I have noticed, however, that when these same people who slam their memories of Santa enter the world of motion pictures, they haven't made over the years a great effort to make movies that actually slam Santa. Thinking about it briefly, I can only think of Christmas Evil, the Santa's SlaySilent Night Deadly Night series, Don't Open Till Christmas, and To All A Good Night when it comes to movies with extremely negative portrayals of Santa. The reason for this is pretty evident - positive portrayals bring in family audiences and big bucks, while negative portrayals risk extreme backlash as well as the fact that most adults seem to avoid Santa movies even if negative. I admit that I haven't exactly rushed out to see those movies I mentioned earlier in this paragraph. But recently I came across another negative Santa movie that looked so offbeat I simply had to give it a look, and that was Santa's Slay. Reading the following plot description will give you some clue as to why I was eager to watch it: It is Christmas Eve in the small community of Hell Township, and everybody from the local town pastor (Dave Thomas, SCTV) to the local deli store owner (Saul Rubinek, Ticket To Heaven) is eager to celebrate the holiday season in their own way. That evening Santa Claus (Goldberg, Universal Soldier: The Return) comes to town, and while that may sound great, this year it isn't a good thing. Santa Claus this year is in a homicidal mood, and he proceeds to kill one by one various people in town, often in bizarre ways. A teenager in town named Nicholas (Smith, Antiviral) learns the truth about Santa from his senile grandfather (Robert Culp, I Spy). Centuries ago, Satan spawned a son from a rendezvous with a virgin woman, this son being an Antichrist that loved to spread mayhem on Christmas. But one day, this Antichrist participated in a curling match with an angel, and the Antichrist lost the match. The angel then sentenced the Antichrist to deliver presents and holiday joy for the next thousand years - resulting in the Santa Claus we have been familiar with for so long. A thousand years have now passed and Santa is now very eager to get back to spreading slaughter and misery on mankind. Nicholas may now know the truth, but the problem is not just finding a way to fend off Santa, but convincing anyone of the truth other than his loyal girlfriend Mary (de Ravin, The Hills Have Eyes) as the body count escalates.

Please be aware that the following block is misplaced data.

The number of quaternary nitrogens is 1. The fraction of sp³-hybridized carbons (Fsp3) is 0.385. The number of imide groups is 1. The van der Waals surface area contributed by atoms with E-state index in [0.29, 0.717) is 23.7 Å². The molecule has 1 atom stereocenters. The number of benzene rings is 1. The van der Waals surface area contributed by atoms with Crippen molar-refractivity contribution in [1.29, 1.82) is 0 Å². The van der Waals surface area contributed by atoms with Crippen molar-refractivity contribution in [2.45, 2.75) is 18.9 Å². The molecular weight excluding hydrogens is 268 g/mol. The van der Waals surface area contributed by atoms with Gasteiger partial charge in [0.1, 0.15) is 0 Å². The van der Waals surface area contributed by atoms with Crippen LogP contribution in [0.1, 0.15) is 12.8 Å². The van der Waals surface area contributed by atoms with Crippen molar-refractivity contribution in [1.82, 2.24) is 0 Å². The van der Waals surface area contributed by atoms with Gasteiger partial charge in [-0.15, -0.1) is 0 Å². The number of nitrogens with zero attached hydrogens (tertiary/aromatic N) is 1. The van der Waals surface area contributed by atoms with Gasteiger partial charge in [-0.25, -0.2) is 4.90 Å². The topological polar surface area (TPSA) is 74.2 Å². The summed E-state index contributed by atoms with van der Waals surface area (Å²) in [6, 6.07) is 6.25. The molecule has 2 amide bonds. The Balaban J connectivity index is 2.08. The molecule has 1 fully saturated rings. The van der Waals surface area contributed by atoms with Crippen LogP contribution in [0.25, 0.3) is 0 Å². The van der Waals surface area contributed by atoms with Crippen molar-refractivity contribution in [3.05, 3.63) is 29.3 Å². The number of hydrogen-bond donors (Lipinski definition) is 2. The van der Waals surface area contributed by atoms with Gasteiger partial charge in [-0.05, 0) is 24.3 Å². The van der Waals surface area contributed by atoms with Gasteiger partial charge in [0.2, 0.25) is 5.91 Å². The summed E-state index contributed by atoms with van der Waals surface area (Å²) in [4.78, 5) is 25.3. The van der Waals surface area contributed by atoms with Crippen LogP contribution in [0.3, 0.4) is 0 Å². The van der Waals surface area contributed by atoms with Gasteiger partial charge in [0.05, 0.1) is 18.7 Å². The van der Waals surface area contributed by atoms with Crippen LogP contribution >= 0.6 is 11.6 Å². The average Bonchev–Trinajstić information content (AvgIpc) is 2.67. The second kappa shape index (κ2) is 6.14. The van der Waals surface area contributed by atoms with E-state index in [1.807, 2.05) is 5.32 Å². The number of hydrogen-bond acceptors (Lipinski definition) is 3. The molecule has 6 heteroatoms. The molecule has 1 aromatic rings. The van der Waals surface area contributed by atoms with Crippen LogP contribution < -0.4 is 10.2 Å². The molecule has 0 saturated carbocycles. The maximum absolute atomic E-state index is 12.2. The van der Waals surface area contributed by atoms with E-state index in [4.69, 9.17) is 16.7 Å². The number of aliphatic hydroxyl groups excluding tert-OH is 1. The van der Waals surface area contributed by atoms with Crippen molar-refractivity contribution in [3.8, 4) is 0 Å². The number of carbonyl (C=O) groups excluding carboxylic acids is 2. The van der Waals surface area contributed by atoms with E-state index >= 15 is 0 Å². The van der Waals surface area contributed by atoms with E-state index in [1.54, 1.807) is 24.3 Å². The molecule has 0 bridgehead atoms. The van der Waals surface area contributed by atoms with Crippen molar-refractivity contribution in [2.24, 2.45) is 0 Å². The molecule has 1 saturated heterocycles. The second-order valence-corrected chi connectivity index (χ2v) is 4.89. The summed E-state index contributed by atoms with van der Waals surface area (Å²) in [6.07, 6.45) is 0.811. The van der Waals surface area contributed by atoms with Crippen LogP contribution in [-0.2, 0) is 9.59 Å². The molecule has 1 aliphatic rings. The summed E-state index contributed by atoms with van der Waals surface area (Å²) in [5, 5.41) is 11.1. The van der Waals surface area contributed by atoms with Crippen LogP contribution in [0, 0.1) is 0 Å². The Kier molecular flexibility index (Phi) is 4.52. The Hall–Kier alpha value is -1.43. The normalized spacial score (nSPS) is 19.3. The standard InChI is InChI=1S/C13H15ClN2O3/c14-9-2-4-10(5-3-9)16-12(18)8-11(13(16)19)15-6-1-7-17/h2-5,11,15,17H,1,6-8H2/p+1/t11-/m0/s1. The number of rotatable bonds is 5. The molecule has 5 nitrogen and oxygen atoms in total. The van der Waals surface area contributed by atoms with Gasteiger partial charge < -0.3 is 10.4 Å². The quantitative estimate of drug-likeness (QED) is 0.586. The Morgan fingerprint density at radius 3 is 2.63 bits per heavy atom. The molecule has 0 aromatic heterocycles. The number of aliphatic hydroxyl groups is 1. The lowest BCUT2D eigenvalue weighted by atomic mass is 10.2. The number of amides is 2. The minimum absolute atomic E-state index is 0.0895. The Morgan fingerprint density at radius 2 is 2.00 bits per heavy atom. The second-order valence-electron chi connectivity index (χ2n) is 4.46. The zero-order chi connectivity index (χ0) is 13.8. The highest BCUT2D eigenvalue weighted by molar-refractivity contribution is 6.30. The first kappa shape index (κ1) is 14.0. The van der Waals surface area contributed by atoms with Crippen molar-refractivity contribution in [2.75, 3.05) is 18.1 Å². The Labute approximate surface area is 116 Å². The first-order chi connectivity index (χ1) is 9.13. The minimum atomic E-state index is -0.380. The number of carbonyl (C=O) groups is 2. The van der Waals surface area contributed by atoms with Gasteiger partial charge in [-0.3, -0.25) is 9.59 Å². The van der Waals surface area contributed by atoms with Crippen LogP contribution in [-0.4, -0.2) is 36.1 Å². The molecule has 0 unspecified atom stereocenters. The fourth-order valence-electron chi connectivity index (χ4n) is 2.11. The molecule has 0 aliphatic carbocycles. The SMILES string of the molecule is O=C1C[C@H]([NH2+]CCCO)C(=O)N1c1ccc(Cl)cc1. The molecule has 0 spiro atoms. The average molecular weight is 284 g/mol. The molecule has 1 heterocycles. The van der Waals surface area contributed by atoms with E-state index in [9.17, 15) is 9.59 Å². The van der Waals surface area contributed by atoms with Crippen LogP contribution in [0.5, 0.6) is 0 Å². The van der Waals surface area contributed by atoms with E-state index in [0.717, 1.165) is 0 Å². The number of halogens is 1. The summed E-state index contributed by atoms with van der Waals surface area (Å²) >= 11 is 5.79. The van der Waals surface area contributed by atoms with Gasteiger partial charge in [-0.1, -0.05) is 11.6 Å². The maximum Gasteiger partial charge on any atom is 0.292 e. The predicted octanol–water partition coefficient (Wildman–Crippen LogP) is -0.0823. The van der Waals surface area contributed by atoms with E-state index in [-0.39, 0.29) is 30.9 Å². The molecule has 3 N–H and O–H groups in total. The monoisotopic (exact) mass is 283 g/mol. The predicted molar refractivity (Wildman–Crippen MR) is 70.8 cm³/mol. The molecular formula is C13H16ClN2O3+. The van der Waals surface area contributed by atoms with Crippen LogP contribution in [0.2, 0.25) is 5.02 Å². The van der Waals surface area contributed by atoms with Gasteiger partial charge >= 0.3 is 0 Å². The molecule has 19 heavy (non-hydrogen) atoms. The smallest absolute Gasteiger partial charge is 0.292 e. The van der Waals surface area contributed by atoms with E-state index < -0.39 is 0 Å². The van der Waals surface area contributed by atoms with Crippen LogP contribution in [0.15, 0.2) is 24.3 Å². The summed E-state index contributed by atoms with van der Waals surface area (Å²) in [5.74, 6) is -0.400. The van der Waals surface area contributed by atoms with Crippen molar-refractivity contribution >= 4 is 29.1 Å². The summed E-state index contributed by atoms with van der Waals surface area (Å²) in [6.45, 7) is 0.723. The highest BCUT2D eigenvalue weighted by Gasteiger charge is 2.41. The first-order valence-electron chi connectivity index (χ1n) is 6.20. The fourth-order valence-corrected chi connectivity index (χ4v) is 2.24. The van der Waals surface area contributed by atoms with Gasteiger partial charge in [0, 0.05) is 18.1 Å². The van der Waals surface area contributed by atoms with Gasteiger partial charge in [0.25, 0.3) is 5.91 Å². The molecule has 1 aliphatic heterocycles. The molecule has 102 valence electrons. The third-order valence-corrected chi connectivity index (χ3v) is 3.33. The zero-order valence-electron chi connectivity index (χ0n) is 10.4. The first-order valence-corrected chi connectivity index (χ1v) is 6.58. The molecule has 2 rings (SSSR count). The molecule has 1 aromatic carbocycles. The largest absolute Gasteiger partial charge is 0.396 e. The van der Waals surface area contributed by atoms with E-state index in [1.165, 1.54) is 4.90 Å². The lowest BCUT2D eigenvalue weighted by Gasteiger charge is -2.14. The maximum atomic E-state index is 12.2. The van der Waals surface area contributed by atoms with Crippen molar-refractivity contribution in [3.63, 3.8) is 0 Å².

Though the DVD box art that I have replicated in the above paragraph suggests that Santa's Slay is a full-on horror movie, I have a feeling that you have concluded that the movie doesn't take itself completely seriously. It was probably my mention of the curling duel in the above plot synopsis. As it turns out, there is more than just occasional comic relief in Santa's Slay - most of the scenes in the movie have at least one attempt at humor in them. The question you are probably wanting to be answered now is if the humor in the movie works for the most part. Naturally I can't speak for everyone, but I can report that I was greatly amused by much of the movie. The laughs start right from the beginning, where Santa bursts into a dining room where a family is having dinner, and the family members are played by not only several famous American television actors, but an uncredited veteran Hollywood movie star who has an Oscar nomination among his achievements. (Not for this movie, of course!) From that point on, the movie keeps up a steady stream of humor, doing anything it can to make the audience laugh. Indeed, there is great variety with all of these genuinely funny gags in the movie, from Santa's one-liners to a nifty Rankin/Bass-inspired stop motion animation sequence. It's true that some of the humor is downright juvenile, ranging from having more than one senior citizen spitting out curse words to a national defense system titled, "Global Operations Network for Aerospace Defense". But to my surprise, I found that many of these lowbrow gags had me chuckling as well. The movie is so determined to be as silly as possible that I couldn't help but get caught up in its infectious spirit.